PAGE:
*SO DON'T TAKE FIREARMS INTO MEXICO UNLESS YOU HAVE A MEXICAN PERMIT FOR A HUNTING WEAPON, AND THOSE ARE PRETTY RARE THESE DAYS*

But I will have to say that one day I saw a guy in the crowd among the tourists in Progreso wearing blue jeans and openly carrying a Browning Hi Power in a holster on his hip.

I don't really understand how he got away with that, but it happens.

For folks that say that Mexico forbids the private ownership of firearms, that isn't quite accurate. Supposedly a civilian cannot own a military caliber weapon, but someone with the right paperwork (and I have heard of resident gringos that have their paperwork in order getting into the system) can request a defensive firearm from the local military outpost/commander.

I am sure that it's not cheap, and I suspect that you are limited to around .380, but self defensive firearms in the house do indeed exist in Mexico.

There are also provisions for things like shotguns and hunting rifles but I'm not familiar with those requirements. Around here we have several places that used to have a fair number of gringo hunters but at the moment the Zetas are in control of those areas.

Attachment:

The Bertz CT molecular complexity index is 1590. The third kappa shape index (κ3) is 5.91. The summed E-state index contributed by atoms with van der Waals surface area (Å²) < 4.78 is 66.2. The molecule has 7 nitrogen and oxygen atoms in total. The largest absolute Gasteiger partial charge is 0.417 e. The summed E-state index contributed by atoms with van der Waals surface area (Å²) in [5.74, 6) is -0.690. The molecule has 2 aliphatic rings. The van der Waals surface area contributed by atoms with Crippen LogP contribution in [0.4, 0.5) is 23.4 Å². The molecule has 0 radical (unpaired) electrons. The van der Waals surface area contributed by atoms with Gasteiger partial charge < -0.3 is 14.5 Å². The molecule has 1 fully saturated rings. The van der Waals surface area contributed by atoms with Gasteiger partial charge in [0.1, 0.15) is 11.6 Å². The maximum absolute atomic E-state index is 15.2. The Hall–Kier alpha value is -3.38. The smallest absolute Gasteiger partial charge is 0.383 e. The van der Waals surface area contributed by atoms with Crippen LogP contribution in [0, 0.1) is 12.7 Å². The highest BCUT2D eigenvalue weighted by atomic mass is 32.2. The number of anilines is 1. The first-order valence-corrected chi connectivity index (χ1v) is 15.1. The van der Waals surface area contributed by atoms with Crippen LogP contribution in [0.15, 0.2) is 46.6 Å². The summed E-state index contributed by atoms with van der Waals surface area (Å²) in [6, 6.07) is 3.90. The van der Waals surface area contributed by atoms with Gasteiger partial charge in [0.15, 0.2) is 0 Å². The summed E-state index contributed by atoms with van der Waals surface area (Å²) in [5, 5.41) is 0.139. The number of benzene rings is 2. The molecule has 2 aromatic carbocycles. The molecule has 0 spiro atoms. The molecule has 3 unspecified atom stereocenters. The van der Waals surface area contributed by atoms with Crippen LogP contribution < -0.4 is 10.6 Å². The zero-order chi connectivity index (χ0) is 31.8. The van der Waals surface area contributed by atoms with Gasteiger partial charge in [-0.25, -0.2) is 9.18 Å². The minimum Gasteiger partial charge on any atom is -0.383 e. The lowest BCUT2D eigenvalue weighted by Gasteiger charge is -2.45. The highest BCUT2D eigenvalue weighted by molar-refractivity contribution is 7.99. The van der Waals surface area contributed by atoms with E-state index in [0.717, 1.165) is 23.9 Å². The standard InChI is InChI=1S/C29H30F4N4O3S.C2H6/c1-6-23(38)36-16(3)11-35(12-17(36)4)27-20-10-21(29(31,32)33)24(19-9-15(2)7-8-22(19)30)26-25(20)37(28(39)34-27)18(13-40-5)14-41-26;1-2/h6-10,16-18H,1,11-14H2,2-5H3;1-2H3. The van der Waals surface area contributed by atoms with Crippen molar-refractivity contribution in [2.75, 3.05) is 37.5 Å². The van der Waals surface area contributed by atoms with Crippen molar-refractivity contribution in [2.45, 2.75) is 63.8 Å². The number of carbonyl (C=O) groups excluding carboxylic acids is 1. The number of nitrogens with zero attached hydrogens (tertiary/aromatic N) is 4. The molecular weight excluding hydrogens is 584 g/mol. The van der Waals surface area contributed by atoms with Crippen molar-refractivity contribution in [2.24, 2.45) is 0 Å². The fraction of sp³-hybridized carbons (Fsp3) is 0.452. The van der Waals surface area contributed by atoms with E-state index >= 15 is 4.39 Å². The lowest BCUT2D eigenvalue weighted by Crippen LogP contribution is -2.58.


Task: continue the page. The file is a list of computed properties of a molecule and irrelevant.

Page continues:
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Old 03-17-2011, 10:20 AM   #2996
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What you can take into Mexico...

Nunchucks, throwing stars, brass knuckles, and blades of all descriptions are recommended, however.

Bonus: Honey Badger tattoo

The thinking that one has to get armed up to any degree to travel in Mexico leads to self-destructive karma. The effect is insidious, most people don't realize how it effects their outlook.
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Old 03-17-2011, 10:39 AM   #2997
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Honey Badger is my co-pilot!
(Actually, he rides in my topcase. Just open it up, and......)
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Old 03-17-2011, 10:41 AM   #2998
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Just my fuckin' opinion...

Since first peddling a bicycle from Ensenada to Cabo San Lucas in the mid-eighties, to my brother Brad and I later retracing that route on our Harleys in 1998, much has changed in México. Eleven years ago, on a shakedown ride to Guatemala astride a KLR 650, experiencing the mainland unveiled far more opportunities to explore the diverse cultures of a country that so many North Americans have come to love. In 2001, both while on the way to and from riding South America, I realized that there would be no denying the lure of Latin America in general, but because of the relative safety and ease of travel, more so Mexíco. Like many other foreigners, I was succumbing to the seductive warmth and hospitality of a welcoming people.